13 Legalist Paradigm Concept of Michael Walzer in Just and Unjust Wars
Based on international laws, treaties, and provisions of UN Only one reason for fighting; Defense of Rights All others are ruled out Thus preventive wars, commerical wars, war of expansion and conquest, religious crusades, revolutionary wars, military interventions are all barred absolutely. Paradigm based on numerous provision the following are some of the key provisions.

14 Key Provision of Paradigm
There exists an international society of independent states This international society has a law that establishes the rights of its members- above all, the rights of territorial integrity Any use of force or imminent threat of force by one state against the political sovereignty of territorial integrity or another constitutes aggression and is a criminal act Aggression justifies two kinds of violent response: a war of self-defense by the victim and a war of law enforcement by the victim and any other member of international society Nothing but aggression can justify war Once the aggressors state has been repulsed, it can also be punished These are the baseline, the model and the fundamental structure for the moral comprehension of war. Can anyone see problems with this paradigm?

15 Problems with Legalist Paradigm
Only self-defense or mutual defense in response to aggression can justify resort to force Inability to deal with violence initiated by states against their own citizens Primacy afforded to sovereignty rather than to human rights Failure to differentiate between combatant and non-combatant Inability to deal, reinforce by those who attempt to legtimize terrorism in pursuit of the parochial cuase by making it the moral equivalent of taxing the wealthy Failure to differentiate between combatant and non-comabtant in insurgencies which gives guerrillas an advantage and leads to death of non-combatants, which is a violation of the law of war laid out by Hague and Geneve conventions A lot of the same problems as UN Charter; Another set of guidelines was put forth part in response to the inadequacy of the Legalist paradigm.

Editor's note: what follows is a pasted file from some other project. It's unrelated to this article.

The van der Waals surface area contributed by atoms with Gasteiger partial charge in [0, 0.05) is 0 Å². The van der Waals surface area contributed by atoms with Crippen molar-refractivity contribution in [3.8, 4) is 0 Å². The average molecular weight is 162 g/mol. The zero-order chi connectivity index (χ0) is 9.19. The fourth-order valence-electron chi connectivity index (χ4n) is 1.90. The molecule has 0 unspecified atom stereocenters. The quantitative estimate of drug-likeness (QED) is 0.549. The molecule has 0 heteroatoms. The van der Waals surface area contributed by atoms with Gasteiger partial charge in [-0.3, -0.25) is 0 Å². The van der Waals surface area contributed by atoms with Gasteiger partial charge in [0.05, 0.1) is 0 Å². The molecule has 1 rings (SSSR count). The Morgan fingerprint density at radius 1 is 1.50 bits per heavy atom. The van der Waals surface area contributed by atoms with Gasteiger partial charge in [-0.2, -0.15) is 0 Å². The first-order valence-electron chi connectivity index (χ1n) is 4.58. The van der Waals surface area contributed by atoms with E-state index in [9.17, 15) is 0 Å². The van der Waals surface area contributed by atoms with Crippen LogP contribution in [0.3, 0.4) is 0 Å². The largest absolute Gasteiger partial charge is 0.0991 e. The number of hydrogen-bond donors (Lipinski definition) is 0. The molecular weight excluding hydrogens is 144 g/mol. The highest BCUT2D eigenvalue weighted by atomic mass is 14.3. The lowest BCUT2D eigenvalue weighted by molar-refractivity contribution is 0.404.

16 Weinberger Doctrine Stemmed from: Lessons learned in Vietnam War
Sense of paralysis the U.S. felt following the war Inadequacy of the legalist paradigm Emergence of the Reagan Doctrine Following Vietnam, an intense analysis of the war began. A great deal of the doctrine stems from the failures of Vietnam Stand against communist and Marxist views

17 Criteria of the Weinberger Doctrine
Only commit troops if it is deemed vital to our national interests or that of our allies If we do send troops, only do so wholeheartedly and with the clear intention of winning otherwise do no commit them at all If we do commit troops then we must have clearly defined political and military objectives Relationship between our objectives and the forces we have committed must be continually reassessed and adjusted if necessary Must have reasonable assurance that the public will support the action The commitment of U.S. Forces to combat should be the last resort These criteria outline an improved doctrine to justify war that has been reinforced in numerous instances since its enunciation? Anyone have examples?